The findings about possible terrestrial worlds around the Alpha Centauri stars have become more encouraging than ever. Key work in this regard has been performed by Elisa Quintana and collaborators, who have shown in their simulations that, depending on initial disk inclinations, 3-5 such planets might form around Centauri A and 2-5 around Centauri B.
We’ve already discussed that research and I don’t want to linger on Quintana’s 2002 paper (reference below) other than to note one interesting comparison. When the same initial disk parameters are placed around a single star like the Sun, the accretion of the planetary disk occurs over a much larger expanse of time. Evidently a stellar companion hastens the process of planetary formation, one billion years in the case of the Sun vs. perhaps 200 million years in the Centauri scenario.
Quintana, Jack Lissauer (both at NASA Ames) and team went on from that study to look at planet formation around close binaries. And they’ve now turned to the factors influencing terrestrial worlds around individual stars in binary systems. That includes, of course, binaries like Alpha Centauri, but its significance goes well beyond our closest stellar neighbor given that the majority of solar-like stars are found in binary systems. Using numerical simulations to model planet formation and stability in these circumstances, their new paper gives us important information on where we might look to find planets like ours elsewhere in the galaxy.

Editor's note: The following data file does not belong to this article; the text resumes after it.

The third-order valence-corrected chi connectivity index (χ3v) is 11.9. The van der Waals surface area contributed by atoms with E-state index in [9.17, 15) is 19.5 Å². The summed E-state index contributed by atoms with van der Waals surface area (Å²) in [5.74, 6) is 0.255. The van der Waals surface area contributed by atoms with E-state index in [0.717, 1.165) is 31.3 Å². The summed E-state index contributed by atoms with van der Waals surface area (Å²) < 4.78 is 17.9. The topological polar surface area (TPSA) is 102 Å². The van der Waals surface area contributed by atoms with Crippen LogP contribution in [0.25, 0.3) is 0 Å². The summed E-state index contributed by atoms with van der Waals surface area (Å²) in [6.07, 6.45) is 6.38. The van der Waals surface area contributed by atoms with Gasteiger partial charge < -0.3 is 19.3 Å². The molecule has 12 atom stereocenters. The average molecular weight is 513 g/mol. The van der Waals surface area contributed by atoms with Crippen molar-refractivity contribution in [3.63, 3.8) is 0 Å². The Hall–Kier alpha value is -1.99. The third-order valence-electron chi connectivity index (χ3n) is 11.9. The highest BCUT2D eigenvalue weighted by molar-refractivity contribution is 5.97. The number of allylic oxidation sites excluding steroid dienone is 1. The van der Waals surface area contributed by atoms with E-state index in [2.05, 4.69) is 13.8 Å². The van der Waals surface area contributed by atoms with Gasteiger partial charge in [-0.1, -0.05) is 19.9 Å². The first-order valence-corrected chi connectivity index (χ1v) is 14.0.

Much depends on how close the two binary stars are, the most important factor being the periastron value — the distance between the two stars at the closest point in their orbits. The periastron value for Centauri A and B is 11.2 AU, a perfectly acceptable figure for terrestrial planet formation. For as these studies show, a periastron greater than 10 AU allows planets to develop unperturbed. From the paper:
When the periastron of the binary is larger than about qB = 10 AU, even for the case of equal mass stars, terrestrial planets can form over essentially the entire range of orbits allowed for single stars (out to the edge of the initial planetessimal disk at 2 AU). When periastron qB < 10 AU, however, the distributions of planetary orbital parameters are strongly affected by the presence of the binary companion."
So the good news for terrestrial planet hunters is that 40 to 50 percent of binary stars are wide enough to allow Earth-like planets to form and remain stable in orbits circling one of the two stars. And interestingly enough, Quintana’s work also shows that about 10 percent of main sequence binaries are close enough to allow the formation and stability of such planets in orbits that circle both stars.
What a finish: “Given that the galaxy contains more than 100 billion star systems, and that roughly half remain viable for the formation and maintenance of Earth-like planets, a large number of systems remain habitable based on the dynamic considerations of this research.”
The paper is Quintana et al., “Terrestrial Planet Formation Around Individual Stars Within Binary Star Systems,” accepted by The Astrophysical Journal and available as a preprint. The 2002 paper, available here, is “Terrestrial Planet Formation in the α Centauri System,” The Astrophysical Journal 576:982-996 (September 10 2002).